Earlier this month I was published on Crisis Magazine’s website. My post, which looked at some tactical maneuvers the pro-life movement could consider in convincing Americans to join our cause, drew a wide variety of reactions. One of the more critical responses came from pro-life leader Jill Stanek. I e-mailed Jill about her critiques, and over the next two days we engaged in a…lively…discussion on how to best protect the unborn.

When Ed asked me to contribute today, I contacted Jill about updating Hot Air’s readers on the D.C. fetal pain bill going through the House of Representatives and other important goings-on in the pro-life movement. As timing would have it, Jill was finishing this post (published this morning) on how the Congressional Black Caucus (CBC) and the Congressional Pro-Choice Caucus (CPCC) held a joint conference on May 10 to discuss “African Americans’ Attitudes on Abortion, Contraception, and Reproductive Justice,” and she was eager to discuss it. Our conversation is below.

 

Dustin Siggins (DS): How did you hear about the CBC conference? Why was it held?

Jill Stanek (JS): On May 10 the CBC and CPCC held a co-briefing on inroads made in the black community. Four pro-lifers attended, including Day Gardner, President of the National Black Pro-Life Union. They found out all sorts of inside baseball. The primary concern of attendees turned out to be the series of billboards making waves since 2009. The bulk of the briefing focused on this, and the other focus was use of the word “genocide” when it comes to black babies being aborted. However, this is accurate, since it’s been used by white supremacists since slavery ended. Additionally, 38% of aborted babies are black, but only 12.3% of the nation is black.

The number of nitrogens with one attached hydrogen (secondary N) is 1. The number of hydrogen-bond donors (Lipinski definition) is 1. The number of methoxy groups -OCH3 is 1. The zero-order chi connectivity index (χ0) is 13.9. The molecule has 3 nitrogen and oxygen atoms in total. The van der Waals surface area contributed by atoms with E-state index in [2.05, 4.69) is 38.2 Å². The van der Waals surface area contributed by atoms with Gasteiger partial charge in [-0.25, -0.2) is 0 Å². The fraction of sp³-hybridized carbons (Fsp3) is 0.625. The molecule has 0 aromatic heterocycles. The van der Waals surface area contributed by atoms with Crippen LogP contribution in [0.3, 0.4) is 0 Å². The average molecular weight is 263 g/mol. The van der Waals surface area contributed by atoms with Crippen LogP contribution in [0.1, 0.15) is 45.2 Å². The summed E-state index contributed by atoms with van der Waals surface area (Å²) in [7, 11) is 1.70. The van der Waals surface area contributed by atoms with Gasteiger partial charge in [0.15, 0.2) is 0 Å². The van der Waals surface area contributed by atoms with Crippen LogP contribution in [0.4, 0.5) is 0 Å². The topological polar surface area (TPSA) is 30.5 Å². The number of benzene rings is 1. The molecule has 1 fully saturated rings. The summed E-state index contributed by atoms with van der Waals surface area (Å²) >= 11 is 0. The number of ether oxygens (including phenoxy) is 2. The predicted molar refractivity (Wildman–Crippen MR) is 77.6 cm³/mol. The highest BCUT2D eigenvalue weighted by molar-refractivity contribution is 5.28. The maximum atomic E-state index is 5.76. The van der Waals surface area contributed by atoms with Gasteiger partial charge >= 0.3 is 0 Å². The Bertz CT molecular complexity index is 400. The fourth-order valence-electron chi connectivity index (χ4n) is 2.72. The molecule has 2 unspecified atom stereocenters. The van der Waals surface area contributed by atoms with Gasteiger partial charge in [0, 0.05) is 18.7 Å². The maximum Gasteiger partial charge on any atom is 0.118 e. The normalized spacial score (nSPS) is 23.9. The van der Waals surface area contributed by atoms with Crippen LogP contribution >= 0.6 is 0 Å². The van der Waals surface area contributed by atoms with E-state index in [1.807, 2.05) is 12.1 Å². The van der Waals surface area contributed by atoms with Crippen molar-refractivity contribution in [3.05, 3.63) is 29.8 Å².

The bottom line coming out of this briefing was the knowledge that the billboards are having an impact. A dossier of pro-life billboard leaders was handed out, and the stated goal was to shut down billboards as soon as they pop up. The people at the meeting were also concerned that black Americans don’t like the idea of “convenience” abortions, and so they wanted the discussion to focus on autonomy instead of babies. For obvious and understandable reasons the black community prioritizes autonomy over almost all else, and they wanted to take advantage of this. According to one of my sources at the meeting, explaining why the CBC and CPCC leaders were so concerned: “To them the freedom to live comes second to the freedom to choose.”

I have many more important details at the post.

DS: Obviously, this relates to PRENDA, the pro-life legislation in Congress that would make sex and race-selective abortions illegal. Does this meeting show that PRENDA is more important than one might initially think?

JS: How can you oppose a bill that bans babies in your community from being targeted for abortion because of their race? You can oppose that? Liberals say this isn’t happening, of course, and that the bill has been proposed to attack President Obama. But again, decreasing the black population has been a goal of white supremacists and others for generations.